Armitage a longtime consultant to Japanese interests, is best known for organizing a nine-page election-year vanity paper, written primarily by Dr. James Przytup, that summarizes the discussions of the Japan-US security seminars during the 90s. The Armitage Report served as the basis for Bush Administration's Japan policy. He is also known for having revealed to the press the identity of a covert American operative, Valerie Plame.

President of the Pacific Forum Ralf Cossa introduced Okamoto and Armitage as "two of the superstars" of Alliance management.


[This post will be in two parts. The music just makes me wanna dance...or something.]

Thursday, January 14, 2010

Power to Truth

The Maritime Self-Defense Force's refueling mission in the Indian Ocean ends January 15th. According to Yomiuri, when asked about this, Prime Minister Hatoyama made the following comment to reporters at his office: 
All of those MSDF members have worked very hard. I'd like to express my heartfelt gratitude. But I do not think it has had sufficient meaning from the perspective of policy. The actual results of the refueling activities demonstrate that.

Wednesday, January 13, 2010

Family Matters

Secretary of State Hillary Clinton has canceled the rest of her Asia trip. She is hurrying back to Washington to deal with the crisis. Washington Wags say she has to make sure that Bill, her husband and the UN Special Envoy to Haiti, doesn't get credit for rescuing that devastated land.

Later: "What we can do to help Haiti, now and beyond" op ed in the January 14th Washington Post by Bill Clinton.

Whatever, it is a prudent move. There is big trouble brewing with China. The backstory to the Google announcement that it might pull out of China is that China is conducting massive and aggressive electronic industrial, economic, and political espionage against the U.S. and other Western targets. GhostNet is real. As the Nelson Report notes, Congress is likely to go "ballistic" over this issue and the situation is fast "metastasizing." The topic was a major concern of the recent annual report of the conservative Congressional US-China Economic and Security Review Commission.

It is unclear if US arms sales to Taiwan and Clinton's upcoming speech on Internet freedom are warning flares to China. The concern is so great in the intell community that the FBI leaked recently a classified report on Chinese cyberwar to The Daily Beast. For now, it is fortuitous that Clinton and her Asia team return to Washington to deal with this "crisis."

Monday, January 4, 2010

Bad Timing

Some of the Marine Corps operations now at its Futenma Air Station are moving to the Air Force's Kadena Air Base this month. There has to be some comedy in this. The U.S. Government has spent the better part of the last three months explaining to the Government of Japan that this is operationally not possible, feasible, or reasonable. Then, in a December 28th press release the Marine Corps punched a hole that argument.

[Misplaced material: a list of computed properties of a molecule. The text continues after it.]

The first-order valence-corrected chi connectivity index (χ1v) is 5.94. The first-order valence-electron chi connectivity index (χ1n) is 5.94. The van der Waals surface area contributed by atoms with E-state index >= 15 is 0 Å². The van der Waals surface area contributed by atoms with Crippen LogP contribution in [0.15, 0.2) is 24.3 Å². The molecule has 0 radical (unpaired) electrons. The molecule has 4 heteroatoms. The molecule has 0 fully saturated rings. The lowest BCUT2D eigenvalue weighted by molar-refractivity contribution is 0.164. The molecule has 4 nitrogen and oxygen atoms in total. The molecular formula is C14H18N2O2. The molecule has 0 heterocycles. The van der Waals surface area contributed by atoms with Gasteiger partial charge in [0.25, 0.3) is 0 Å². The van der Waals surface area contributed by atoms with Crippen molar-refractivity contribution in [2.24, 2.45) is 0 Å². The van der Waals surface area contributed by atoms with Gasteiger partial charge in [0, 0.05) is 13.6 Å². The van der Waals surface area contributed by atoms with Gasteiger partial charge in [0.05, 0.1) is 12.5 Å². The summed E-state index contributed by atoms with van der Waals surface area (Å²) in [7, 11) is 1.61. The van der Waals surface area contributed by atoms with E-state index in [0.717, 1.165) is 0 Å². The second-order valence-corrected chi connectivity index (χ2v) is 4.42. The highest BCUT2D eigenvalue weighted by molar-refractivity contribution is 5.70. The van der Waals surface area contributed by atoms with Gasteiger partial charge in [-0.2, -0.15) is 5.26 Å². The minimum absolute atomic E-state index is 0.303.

In fairness, only fixed-wing aircraft are involved and their moving to Kadena on January 10th is only temporary. The Futenma runway is to undergo three months of routine repairs and maintenance. The press release was also quick to note: "The temporary movement of Marine Corps fixed-wing aircraft from MCAS Futenma to Kadena Air Base in no way supports or implies the feasibility of consolidating Futenma aviation operations at Kadena Air Base."

My first question is "when was the last time Marine operations moved to Kadena?" And my second is what happens if suddenly within the next three months there is a "contingency"? For example, North Korea, which is always problematic, is closer to turmoil than ever before.

Pyongyang's recent currency reform and banning of foreign currency is a sure fire formula to antagonize and dispossess the very few who have some stake in preserving the totalitarian system. Taking away privileges from North Korea's elite can have consequences. Now that they have nothing else to lose, all bets are off.

Sunday, January 3, 2010

Apocalypse in Lilac: Capriccio

Many people think it is foolish to dwell on issues of history, especially that of the Asia-Pacific War. They are mistaken. History permeates every sector of Asian life.

Whether it is how a noodle dish is made or who votes or where an airfield is located, the past is the context. History is not ready to go away and it returns inconveniently.

The death of a former comfort woman is front-page news in Korea, rightists in Japan surround a Korean elementary school shouting that the Korean-Japanese should go back to Korea, the U.S. State Department is asking for justice for former American POWs of Japan, and the Okinawans are finding their voice against the caprices of Tokyo.

I always marvel at those who tell me to stop caring about "those" history issues. It seems, to me, perilous to ignore them. So much of the controversy over the Futenma relocation has to do with unresolved history. There is a history to corruption, willful power, and secret agreements.

Westerners should not be so surprised by this. We are not immune. Japanese-Americans wanted and got after over 40 years an apology. After months of negotiations the German government pledged $87.2 million in December to a new endowment for the Auschwitz memorial in Poland.  In October, after decades of denial, a monument was dedicated in Bucharest recognizing and memorializing Romanian Holocaust victims.

The painting, Apocalypse in Lilac: Capriccio, at the right really says it all. Marc Chagall kept the work to himself. Painted in 1945, it is uncharacteristically dark and literal depiction of the Holocaust was never exhibited or cataloged. There is none of the usual (and to me annoying) vivid color and folkloric fantasy of most Chagalls. This was a personal expression of trying to put to memory the horrors being exposed at the time. The work only surfaced when it was sold to a private collector after the artist's death.

Purchased by the London Museum of Jewish Art in October, the painting will go on exhibit this week. After over 60 years, this powerful, rare image is finally ready for its public.

Friday, January 1, 2010

Farewell 2009

2009 was difficult, very difficult. I look forward to 2010 with the hope that energy, inspiration, health, and friendships will return.

[I realize most people take the picture of the big Buddha in Kamakura from the front. But, I am not most people. Photo taken March 2008.]